Agile, Waterfall, Wagile, and All That

I was recently asked a question on what are the weaknesses of Agile as a framework, and what do we have to do to work around those weaknesses. This is a real if somewhat unusual question, and I can imagine many people who grew up with traditional waterfall project-management methodologies asking that question from time to time, especially when they see Agile teams struggling with project delivery.

Let me make an attempt to unpack that question with a possible answer.

At a fundamental level, there are only two key concepts in Agile.

  • The first is about introducing explicit rituals to tighten the feedback loop to make sure project team members are always aligned on the same goals and problems can be discovered as early as possible. The thinking is similar to the ideas discussed in the Team of Teams book by McChrystal.
  • The second concept comes from the Theory of Constraints and says that project team members should mostly only focus on the current project bottlenecks at any one time, because more work happening elsewhere will only worsen the bottlenecks and not contribute to overall project delivery.

That’s it. Two simple ideas.

So if there is any weakness in Agile, it is not so much that there is anything fundamentally wrong with the framework, only that it’s a necessary but not sufficient framework. In almost all cases, we still need the usual concepts we know and love from traditional project management practices to run our projects well, including

  • detailed planning, tracking, and adjustments or replanning when necessary;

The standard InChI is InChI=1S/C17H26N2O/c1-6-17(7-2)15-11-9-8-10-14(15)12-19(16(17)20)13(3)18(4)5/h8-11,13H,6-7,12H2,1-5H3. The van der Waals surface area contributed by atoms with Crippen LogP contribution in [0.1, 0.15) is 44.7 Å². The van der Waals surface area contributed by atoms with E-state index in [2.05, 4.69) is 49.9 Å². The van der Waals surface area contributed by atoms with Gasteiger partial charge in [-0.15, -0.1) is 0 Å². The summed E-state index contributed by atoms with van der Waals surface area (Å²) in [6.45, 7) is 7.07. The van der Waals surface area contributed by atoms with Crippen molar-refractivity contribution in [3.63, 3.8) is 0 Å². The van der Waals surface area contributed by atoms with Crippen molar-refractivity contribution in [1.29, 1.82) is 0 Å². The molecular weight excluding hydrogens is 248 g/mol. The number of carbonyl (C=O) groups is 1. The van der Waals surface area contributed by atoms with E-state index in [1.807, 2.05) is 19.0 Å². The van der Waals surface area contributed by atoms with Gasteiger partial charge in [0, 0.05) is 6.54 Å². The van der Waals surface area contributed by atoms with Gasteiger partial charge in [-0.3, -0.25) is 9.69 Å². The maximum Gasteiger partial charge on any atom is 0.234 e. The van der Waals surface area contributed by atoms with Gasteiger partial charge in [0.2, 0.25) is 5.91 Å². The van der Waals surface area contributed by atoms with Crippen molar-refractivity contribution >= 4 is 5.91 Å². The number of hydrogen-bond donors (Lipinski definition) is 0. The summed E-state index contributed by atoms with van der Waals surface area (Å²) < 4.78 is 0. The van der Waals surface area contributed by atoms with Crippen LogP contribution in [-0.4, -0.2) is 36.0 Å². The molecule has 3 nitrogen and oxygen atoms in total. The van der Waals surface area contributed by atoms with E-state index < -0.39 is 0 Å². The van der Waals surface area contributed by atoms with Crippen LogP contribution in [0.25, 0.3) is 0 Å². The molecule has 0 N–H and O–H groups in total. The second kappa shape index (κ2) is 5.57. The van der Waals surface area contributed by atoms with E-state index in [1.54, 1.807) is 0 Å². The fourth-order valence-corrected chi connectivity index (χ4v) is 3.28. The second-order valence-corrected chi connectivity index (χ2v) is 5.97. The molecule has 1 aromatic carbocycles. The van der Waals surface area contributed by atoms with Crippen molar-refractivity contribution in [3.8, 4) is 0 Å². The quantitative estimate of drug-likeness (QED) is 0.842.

• careful management of stakeholder expectations; 
  • good quality people who can work and deliver as a team; and
  • disciplined budget and timeline management.

I have seen plenty of projects that fail because they follow the strict Waterfall model and can’t adjust to changes in the broader environment. I have also seen plenty of projects that fail despite following Agile practices because they can’t get the basic project-management tasks right. So, in my view, the question is never whether we are doing Agile or Waterfall, which is largely a religious debate, but how can we achieve the outcomes we want using the right combination of ideas from Agile and Waterfall in any specific circumstance.

I will end with something I learned from one of the fathers of Agile, Rob Mees. Towards the end of his career, he only had three advice for people:

  1. Do what’s right.
  2. Do what works.
  3. Be kind.

In that order. I thought that’s a pretty good summary of the Agile philosophy from someone who spent a lifetime working in agile software development.

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